Supposedly, America is due for a recession. Maybe even a little overdue.
Jamie Dimon, CEO of JP Morgan Chase Bank, joked during a 2010 congressional inquiry into the near-collapse of the financial services industry in 2008 that a recession was simply something that happens to the economy every five to seven years.
If he was right, maybe we are “due.” It’s been nearly a decade since the last one.
My research shows that although the economy is a complicated machine, how we feel about it is often very simple. And we frequently misunderstand it.
The bottom line is, consumers retain (and routinely exercise) the power to drive the economy up or down, purely on the strength of their opinions. If they grow pessimistic about the economy, there can be a slowdown, even if this pessimism isn’t based on actual shifts in the fundamentals of the economy.Crashes in institutions, such as the stock market, then transform into wide-spread unemployment, as people stop spending and purchasing confidently.
December, with the holiday consumer rush, is typically a great month for stocks. But this year started out rocky. December will cap off an unpredictable and rough autumn for the market. On September 20, the Standard & Poor’s 500-stock index was up 9.6 percent since the beginning of 2018, but by Thanksgiving week, all of those gains were gone, marking the worst two months for U.S. stocks in seven years. The five-day downhill plunge in early October was the longest downward slide since 2016. Yet, this is not the first time, or even the second, that stocks plummeted in the last 24 months.
In March, the S&P 500 had its best day in three years. Surprisingly, this rally came three days after its worst week in two years. In February, the Dow experienced the largest point decline in history. Overall, to anyone watching, the market has been strikingly volatile throughout 2017 and 2018.
Any one of the half-dozen stock market dives of the last two years could have created a recession. After all, market crashes created recessions in the past. The 2001 recession was heralded by the decline of tech stocks. The Great Depression was caused by one of the largest stock price declines in history.
A recession would most likely mean a prolonged rise in unemployment and declining wages for workers. During the Great Recession, unemployment peaked at 10.0% in October 2009, the highest unemployment rate since the 1980’s.
So, when will the market stop being simply ‘volatile’ without consequence, and instead trigger the next recession? The answer: whenever Americans decide it should.
On March 25, 1929, the stock market began a plunge into depression, but crisis was averted by an offering of $25 million in credit by Charles Mitchell of National City Bank, not only because of the credit injection, but because it calmed consumer panic. Two months later, General Motors Co-Founder William Durant proclaimed there was no reason to worry about volatility – everything would be okay, as long as everyone continued to believe. But five months later, in October, the market tumbled. Durant tried to halt the crash with a massive stock purchase, hoping to revive confidence, but it didn’t work. By 1936, Durant was bankrupt and the Great Depression was in full force.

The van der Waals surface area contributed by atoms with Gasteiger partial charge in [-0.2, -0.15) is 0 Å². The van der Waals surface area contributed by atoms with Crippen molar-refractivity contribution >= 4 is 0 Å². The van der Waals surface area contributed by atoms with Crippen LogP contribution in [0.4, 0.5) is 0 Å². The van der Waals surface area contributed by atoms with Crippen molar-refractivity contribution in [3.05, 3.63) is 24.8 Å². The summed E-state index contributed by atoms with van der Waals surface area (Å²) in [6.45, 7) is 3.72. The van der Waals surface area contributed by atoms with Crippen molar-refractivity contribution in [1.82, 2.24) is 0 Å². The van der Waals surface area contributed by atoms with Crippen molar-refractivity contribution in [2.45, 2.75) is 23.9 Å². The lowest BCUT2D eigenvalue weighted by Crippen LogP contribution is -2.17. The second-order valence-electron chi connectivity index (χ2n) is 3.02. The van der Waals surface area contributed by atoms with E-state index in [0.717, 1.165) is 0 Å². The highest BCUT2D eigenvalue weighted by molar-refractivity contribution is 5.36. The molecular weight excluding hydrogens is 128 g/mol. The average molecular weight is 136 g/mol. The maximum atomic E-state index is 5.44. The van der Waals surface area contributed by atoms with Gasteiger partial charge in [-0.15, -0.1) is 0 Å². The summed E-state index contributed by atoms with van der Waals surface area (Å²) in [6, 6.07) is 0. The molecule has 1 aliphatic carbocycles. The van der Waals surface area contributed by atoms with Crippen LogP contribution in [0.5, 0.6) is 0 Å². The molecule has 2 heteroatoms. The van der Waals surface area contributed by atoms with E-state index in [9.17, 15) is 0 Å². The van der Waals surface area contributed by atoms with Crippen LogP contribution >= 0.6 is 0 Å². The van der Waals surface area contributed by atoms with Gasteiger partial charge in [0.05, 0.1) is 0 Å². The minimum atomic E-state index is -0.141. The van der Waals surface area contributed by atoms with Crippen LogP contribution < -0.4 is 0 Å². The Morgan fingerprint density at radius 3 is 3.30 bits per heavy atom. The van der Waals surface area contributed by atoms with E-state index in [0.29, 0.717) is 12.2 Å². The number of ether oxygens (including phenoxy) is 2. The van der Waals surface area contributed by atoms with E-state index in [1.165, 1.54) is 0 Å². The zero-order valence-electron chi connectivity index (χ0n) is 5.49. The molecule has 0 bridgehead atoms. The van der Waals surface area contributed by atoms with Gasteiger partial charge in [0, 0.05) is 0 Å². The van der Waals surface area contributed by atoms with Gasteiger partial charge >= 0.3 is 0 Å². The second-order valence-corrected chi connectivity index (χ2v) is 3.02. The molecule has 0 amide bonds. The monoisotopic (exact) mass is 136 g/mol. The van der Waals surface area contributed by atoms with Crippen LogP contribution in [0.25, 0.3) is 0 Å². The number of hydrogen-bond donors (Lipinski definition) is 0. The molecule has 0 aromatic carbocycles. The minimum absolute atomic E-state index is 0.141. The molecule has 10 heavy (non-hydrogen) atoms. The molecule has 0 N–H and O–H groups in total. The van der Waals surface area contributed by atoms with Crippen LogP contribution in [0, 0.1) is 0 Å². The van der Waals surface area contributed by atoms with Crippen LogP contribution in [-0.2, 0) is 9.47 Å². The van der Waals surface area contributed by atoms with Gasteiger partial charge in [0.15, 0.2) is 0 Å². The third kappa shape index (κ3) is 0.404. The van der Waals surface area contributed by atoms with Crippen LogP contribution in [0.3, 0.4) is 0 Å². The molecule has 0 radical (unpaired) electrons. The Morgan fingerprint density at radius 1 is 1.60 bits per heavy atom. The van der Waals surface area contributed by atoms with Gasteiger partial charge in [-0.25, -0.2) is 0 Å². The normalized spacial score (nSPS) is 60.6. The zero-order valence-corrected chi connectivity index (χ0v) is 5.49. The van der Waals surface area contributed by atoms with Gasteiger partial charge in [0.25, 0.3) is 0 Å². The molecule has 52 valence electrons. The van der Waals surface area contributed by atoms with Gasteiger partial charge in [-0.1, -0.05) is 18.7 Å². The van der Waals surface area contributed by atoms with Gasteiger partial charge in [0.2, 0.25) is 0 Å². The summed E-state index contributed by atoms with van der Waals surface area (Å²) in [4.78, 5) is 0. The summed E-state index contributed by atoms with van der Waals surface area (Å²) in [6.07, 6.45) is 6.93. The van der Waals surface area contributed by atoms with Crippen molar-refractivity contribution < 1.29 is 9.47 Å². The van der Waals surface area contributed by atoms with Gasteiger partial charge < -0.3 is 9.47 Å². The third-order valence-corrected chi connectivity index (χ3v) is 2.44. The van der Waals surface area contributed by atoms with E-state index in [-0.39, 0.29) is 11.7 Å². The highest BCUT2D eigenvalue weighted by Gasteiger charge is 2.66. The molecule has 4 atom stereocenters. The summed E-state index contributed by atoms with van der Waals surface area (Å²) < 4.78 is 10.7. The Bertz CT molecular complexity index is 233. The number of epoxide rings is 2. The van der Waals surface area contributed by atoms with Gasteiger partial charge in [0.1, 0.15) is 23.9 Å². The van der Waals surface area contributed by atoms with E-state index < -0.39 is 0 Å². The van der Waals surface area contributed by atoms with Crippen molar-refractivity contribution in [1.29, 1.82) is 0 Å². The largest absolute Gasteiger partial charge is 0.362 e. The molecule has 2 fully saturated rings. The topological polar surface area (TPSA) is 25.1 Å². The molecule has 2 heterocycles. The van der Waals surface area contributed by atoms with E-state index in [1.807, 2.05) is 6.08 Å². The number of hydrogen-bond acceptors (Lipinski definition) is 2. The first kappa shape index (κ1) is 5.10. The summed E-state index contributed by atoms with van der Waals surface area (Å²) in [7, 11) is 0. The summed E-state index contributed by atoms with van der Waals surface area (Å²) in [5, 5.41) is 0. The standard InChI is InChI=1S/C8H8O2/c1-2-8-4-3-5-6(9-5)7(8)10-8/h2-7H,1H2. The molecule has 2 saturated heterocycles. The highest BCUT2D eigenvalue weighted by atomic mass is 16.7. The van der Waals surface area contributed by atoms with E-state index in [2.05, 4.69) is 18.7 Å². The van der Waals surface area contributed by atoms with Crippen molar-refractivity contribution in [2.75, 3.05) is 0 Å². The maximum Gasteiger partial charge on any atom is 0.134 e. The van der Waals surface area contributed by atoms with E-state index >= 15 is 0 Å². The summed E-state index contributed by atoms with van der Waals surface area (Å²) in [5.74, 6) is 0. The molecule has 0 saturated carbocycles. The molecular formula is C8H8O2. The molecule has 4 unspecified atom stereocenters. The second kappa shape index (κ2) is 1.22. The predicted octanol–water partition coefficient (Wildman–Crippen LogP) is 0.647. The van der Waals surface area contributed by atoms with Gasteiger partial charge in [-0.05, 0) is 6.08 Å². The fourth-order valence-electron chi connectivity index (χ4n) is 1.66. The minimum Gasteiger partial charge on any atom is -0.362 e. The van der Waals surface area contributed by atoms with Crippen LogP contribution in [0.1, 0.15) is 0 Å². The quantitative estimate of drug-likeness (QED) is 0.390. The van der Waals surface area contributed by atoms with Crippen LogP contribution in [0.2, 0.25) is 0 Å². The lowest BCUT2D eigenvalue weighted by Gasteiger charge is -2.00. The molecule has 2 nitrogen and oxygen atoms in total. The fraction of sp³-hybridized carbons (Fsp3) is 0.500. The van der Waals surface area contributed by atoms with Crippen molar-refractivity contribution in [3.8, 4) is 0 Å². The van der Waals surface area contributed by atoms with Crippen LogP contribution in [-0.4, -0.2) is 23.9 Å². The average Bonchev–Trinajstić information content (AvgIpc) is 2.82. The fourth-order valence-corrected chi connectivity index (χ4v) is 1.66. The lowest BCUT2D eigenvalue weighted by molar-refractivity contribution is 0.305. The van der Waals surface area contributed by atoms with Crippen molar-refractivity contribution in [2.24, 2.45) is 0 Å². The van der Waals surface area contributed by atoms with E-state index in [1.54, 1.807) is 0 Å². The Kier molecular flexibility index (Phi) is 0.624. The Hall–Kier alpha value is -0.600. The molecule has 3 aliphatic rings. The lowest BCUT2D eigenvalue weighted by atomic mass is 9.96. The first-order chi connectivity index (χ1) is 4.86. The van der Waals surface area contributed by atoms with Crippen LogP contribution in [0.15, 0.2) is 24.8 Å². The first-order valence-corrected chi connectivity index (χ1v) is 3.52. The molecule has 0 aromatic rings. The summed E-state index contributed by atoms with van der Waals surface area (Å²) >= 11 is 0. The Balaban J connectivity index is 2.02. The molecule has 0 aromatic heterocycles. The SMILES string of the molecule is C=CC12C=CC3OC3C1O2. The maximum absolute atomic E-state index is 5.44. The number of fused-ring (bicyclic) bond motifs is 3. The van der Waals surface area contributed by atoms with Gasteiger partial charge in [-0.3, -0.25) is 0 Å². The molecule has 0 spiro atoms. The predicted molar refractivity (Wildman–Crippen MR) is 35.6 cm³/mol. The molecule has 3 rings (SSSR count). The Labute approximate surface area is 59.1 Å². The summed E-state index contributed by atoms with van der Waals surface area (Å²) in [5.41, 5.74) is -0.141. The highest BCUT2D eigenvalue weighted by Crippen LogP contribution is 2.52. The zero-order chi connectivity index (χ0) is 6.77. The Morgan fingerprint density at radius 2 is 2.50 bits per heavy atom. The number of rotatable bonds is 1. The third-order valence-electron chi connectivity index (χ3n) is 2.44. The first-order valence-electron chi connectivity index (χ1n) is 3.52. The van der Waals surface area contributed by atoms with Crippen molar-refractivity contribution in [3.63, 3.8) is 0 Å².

The connection between confidence and the market isn’t just a relic from the days of ticker tape and speakeasies. Research by computer scientist Johan Bollen and colleagues at the University of Indiana revealed in 2010 that the public mood of Twitter on any given day can predict what the stock market will do next.
As the man at the top of the U.S. federal government, President Donald Trump frequently gets the blame for both rising and falling stock prices. In October, the decline was credited to concerns about tariffs and the trade war. In June, deregulation was credited with sending the market into overdrive.The plunge in February was attributed to a Trump Correction – a price adjustment necessary because the market may have been artificially driven up by an overestimation of how much economic growth his administration would create.
Yet, the evidence of Trump’s impact on the market is mixed. The president doesn’t appear to have done much good for stocks that arguably should have benefited from his policies, such as coal stocks and companies with stiff import competition (such as energy companies like Exxon Mobil). However, stocks that are not directly related to policy, such as hotel and health insurance stocks, seem to have done rather well.
So, is POTUS good for the economy? He is – if consumers think he is. In October, U.S. consumer confidence hit an 18-year high. Trump is good for the market as long as we believe he is the pro-corporation, entrepreneurial-spirited, business president.
This is not to suggest markets don’t respond to real and tangible changes in the economy; they absolutely do. But, while the administration’s policies may contribute to the market’s volatility, as long as consumers and business leaders believe his laissez-faire approach to regulation and oversight are good for profits, any such volatility may continue to be just blips on the radar.
As the final quarter of 2018 comes to a close, Americans may continue their economic optimism, even as the S & P 500 is on a path for the worst December since 2002. But, November’s drop in consumer confidence suggests that doubt has begun to seep in.
If Americans collectively decide that all this volatility is the harbinger of something worse, the economy might just prove us right.
Beth Redbird is an Assistant Professor of Sociology at Northwestern University and a Research Fellow at the Institute for Policy Research. She is a Public Voices Fellow through The OpEd Project.